Sean Benschop turned himself in to Philadelphia police Saturday to face manslaughter charges in the deaths of six people after a four-story building he was helping demolish collapsed Wednesday on a Salvation Army thrift store next door. Pending charges include six counts of involuntary manslaughter, 13 counts of recklessly endangering another person and a charge of risking a catastrophe.
Authorities are accusing Benschop, 42, of being high on marijuana while operating an excavator at the demolition site. It is believed Benschop was driving the heavy equipment near the remainder of the building when it collapsed and tumbled onto the thrift store next to it. Four customers and two store employees were killed and 13 others suffered injuries.
Benschop has a long and varied criminal history. Court records show that since1994 he has faced 11 arrests, charged with theft, weapons possession, drug infractions, and aggravated assault. Twice he was sentenced to prison after he was convicted of trafficking drugs.
Everett Gillison,Philadelphia’s deputy mayor, announced at a press conference Friday evening that a toxicology report disclosed that Benschop had marijuana in his system when the building collapse occurred. That report, statements from witnesses and other evidence found at the site,convinced authorities to search Benschop’s Philadelphia home Friday. They later request a warrant for his arrest.
Even as prosecutors built the case against Benschop,also known as Kary Roberts,lawsuits were filed on behalf of two of the survivors. Both the demolition company and the owner of the collapsed building are being sued for alleged gross negligence at the demolition site.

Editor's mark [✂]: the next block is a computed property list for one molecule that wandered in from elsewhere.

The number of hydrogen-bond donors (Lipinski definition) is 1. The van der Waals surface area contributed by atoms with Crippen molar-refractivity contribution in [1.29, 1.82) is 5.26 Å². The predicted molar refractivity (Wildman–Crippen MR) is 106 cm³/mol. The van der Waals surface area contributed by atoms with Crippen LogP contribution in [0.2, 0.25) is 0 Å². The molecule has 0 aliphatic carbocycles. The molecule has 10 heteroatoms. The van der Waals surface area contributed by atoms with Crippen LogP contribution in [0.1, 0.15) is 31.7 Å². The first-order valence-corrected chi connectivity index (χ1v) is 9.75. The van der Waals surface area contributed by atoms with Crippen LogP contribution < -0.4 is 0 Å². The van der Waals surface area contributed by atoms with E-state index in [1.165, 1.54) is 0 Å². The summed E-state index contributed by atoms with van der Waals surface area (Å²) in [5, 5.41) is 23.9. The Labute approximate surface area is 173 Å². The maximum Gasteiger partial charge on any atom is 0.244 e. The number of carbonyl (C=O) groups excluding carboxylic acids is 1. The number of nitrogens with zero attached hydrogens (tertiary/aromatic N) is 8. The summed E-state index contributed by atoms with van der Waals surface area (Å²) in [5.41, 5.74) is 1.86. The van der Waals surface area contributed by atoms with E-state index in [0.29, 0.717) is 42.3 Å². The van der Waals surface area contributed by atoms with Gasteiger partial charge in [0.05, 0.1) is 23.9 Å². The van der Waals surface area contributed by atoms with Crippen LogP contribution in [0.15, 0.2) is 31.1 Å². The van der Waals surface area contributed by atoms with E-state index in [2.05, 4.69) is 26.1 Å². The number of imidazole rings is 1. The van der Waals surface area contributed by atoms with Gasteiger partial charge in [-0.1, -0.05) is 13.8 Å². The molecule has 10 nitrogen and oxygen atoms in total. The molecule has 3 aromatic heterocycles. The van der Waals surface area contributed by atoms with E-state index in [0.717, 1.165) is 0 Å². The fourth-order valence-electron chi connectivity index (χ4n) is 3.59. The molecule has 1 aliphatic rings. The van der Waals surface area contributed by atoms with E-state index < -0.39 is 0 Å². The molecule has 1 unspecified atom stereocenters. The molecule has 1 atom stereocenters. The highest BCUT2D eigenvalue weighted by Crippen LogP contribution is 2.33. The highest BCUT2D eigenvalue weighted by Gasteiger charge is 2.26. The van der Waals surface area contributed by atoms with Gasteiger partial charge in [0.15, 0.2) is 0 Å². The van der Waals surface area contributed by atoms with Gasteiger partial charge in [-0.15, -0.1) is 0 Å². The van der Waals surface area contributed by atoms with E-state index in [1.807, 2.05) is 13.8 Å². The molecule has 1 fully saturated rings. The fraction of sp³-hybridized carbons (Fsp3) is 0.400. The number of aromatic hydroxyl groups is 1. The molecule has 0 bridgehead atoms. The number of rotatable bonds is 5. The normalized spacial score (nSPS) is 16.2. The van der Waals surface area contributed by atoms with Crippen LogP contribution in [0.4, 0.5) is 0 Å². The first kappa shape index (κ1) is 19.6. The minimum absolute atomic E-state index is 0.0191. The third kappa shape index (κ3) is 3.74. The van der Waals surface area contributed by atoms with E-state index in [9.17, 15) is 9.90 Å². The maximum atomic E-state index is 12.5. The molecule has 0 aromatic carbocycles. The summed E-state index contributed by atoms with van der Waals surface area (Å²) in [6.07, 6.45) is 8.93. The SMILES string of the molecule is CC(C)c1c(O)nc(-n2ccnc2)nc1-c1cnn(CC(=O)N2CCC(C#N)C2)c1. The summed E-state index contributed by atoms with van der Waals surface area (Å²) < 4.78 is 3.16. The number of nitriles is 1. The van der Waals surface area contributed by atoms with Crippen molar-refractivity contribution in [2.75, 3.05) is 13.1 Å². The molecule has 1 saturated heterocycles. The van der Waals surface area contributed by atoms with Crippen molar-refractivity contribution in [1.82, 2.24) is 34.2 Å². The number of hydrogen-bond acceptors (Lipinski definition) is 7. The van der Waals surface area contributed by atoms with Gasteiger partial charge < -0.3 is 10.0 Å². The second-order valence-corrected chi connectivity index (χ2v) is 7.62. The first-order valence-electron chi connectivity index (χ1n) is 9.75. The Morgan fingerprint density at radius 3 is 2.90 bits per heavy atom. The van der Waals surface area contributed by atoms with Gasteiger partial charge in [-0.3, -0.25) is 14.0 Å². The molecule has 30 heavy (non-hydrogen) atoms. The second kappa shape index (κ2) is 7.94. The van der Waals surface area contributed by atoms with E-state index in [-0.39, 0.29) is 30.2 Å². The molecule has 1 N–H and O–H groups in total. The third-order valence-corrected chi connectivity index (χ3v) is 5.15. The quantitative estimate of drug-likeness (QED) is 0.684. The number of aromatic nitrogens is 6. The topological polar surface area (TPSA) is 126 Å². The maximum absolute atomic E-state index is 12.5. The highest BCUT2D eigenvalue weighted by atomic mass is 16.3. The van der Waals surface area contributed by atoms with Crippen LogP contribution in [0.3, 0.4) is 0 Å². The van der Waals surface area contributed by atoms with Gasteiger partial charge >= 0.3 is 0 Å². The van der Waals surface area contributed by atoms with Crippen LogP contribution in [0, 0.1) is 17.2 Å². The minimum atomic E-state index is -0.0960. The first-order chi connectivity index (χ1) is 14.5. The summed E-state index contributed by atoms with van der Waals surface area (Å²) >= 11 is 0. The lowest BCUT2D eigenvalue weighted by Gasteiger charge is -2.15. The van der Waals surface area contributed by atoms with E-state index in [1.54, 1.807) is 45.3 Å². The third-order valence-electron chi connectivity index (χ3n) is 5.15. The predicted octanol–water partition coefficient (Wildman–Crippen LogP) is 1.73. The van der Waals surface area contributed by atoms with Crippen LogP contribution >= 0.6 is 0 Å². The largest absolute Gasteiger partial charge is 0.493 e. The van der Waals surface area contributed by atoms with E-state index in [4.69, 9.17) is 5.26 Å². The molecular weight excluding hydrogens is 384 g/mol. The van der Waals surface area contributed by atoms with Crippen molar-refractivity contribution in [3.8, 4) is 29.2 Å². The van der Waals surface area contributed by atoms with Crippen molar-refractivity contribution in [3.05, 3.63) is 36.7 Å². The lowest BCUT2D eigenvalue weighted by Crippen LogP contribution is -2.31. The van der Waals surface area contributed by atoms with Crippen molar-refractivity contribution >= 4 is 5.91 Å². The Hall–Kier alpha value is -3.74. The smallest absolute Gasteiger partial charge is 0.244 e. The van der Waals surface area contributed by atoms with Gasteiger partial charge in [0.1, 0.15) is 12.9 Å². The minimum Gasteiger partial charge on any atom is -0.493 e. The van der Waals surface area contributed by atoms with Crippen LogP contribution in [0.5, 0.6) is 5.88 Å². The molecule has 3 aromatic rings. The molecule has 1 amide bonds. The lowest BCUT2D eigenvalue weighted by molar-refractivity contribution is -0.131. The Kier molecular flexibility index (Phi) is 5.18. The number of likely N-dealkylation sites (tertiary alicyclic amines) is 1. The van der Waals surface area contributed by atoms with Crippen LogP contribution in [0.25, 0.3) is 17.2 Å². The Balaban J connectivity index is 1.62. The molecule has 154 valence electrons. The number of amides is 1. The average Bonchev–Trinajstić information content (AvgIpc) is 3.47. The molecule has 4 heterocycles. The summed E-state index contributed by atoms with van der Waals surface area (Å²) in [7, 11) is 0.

On Friday the mayor of Philadelphia, Michael Nutter, promised the city would get tougher on demolition contractors. He told reporters that in light of the tragedy changes need to be made.”
His plans for reform include requiring demolition contractors to collect more background information on employees’ experience and recurrent inspections of job sites while demolitions are taking place. He also wants to instigate random drug testing of heavy equipment operators who work at construction sites.
Griffin Campbell, the owner of the demolition company contracted to demolish the building, also has a criminal history and previously filed bankruptcy two times. Lawyers who are handling the law suit for the two injured survivors say Campbell violated federal safety practices. They also said Richard Basciano,the building’s owner, should have used better judgment and selected a more competent and qualified demolition crew.
Maj. Robert W. Dixon, director of operations for The Salvation Army of Greater Philadelphia, said Friday that the Salvation Army had earlier expressed concern about the demolition and had their attorney contact the building owner’s attorney who assured them that all safety precautions would be followed.
According to construction engineers the store should have been closed and evacuated during precarious portions of the neighboring demolition project.
One of the plaintiffs in the lawsuit, 50-year-old Linda Bell, said she was shopping in the Salvation Army store when the collapse occurred. The resulting force hurtled her down to the basement where she lay buried under rubble for over an hour.
It was the first day on the job for one of the female employees who was killed by the collapsed building.